People v. Brown

Annotate this Case

562 P.2d 754 (1977)

The PEOPLE of the State of Colorado, Plaintiff-Appellant, v. Stanley BROWN, Defendant-Appellee.

No. 27279.

Supreme Court of Colorado, In Department.

April 18, 1977.

*755 Nolan L. Brown, Dist. Atty., Joseph Mackey, Deputy Dist. Atty., Golden, for plaintiff-appellant.

Rollie R. Rogers, Colorado State Public Defender, James F. Dumas, Jr., Chief Deputy State Public Defender, Denver, Michael L. Bender, Deputy State Public Defender, Golden, for defendant-appellee.

CARRIGAN, Justice.

Following a preliminary hearing, the trial court dismissed second degree forgery[1] and criminal impersonation[2] counts which had been filed against the defendant. The People appeal. We reverse.

Thirteen numbered five-dollar gift certificates were stolen from a Colorado Springs Safeway store during a robbery. The next day, the defendant allegedly used the same thirteen five-dollar gift certificates at a Jefferson County Safeway store to purchase merchandise and groceries.

The gift certificates had blank spaces labeled "For" and "From" which had not been filled in. The Jefferson County store required the defendant to sign his name in the manager's presence on the line following the word "For" on each certificate. The defendant signed a fictitious name to each certificate. The day following the purchases, the defendant was arrested. He admitted passing the gift certificates but denied involvement in the robbery.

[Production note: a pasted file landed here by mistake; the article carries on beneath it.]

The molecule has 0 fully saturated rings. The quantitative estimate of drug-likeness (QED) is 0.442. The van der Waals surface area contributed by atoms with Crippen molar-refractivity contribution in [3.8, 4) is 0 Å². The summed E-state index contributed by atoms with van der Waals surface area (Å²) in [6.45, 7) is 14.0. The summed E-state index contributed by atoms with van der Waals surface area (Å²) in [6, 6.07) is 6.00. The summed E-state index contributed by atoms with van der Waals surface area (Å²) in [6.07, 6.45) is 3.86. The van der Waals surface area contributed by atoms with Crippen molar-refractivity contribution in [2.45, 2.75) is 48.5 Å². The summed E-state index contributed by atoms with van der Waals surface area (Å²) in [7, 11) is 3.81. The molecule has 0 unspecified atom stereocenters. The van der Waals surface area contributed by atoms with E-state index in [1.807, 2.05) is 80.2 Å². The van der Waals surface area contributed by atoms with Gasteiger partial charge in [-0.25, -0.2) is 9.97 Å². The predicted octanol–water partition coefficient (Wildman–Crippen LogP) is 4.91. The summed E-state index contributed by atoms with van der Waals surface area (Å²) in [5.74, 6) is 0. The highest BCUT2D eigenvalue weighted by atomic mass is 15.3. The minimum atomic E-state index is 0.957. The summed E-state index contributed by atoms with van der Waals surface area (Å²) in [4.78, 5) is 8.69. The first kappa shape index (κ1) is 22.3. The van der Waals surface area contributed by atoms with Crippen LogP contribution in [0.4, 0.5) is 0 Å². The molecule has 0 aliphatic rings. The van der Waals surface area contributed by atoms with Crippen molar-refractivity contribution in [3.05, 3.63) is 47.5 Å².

I. Second Degree Forgery.

"A person commits second degree forgery, if, with intent to defraud, he falsely makes, completes, alters, or utters a written instrument which . . . affect[s] a legal right . . .." Section 18-5-103(1)(a),[3] C.R.S.1973.

The defendant's intent to defraud is amply evidenced by his use of a fictitious name on the gift certificates. Where a defendant had passed an instrument he knows to be false, the factfinder may infer an intent to defraud, particularly if the defendant enjoyed the proceeds of the passing. See Cameron v. People, 170 Colo. 504, 505, 462 P.2d 606, 607 (1969) (no showing defendant knew of the falsity), and the cases there cited.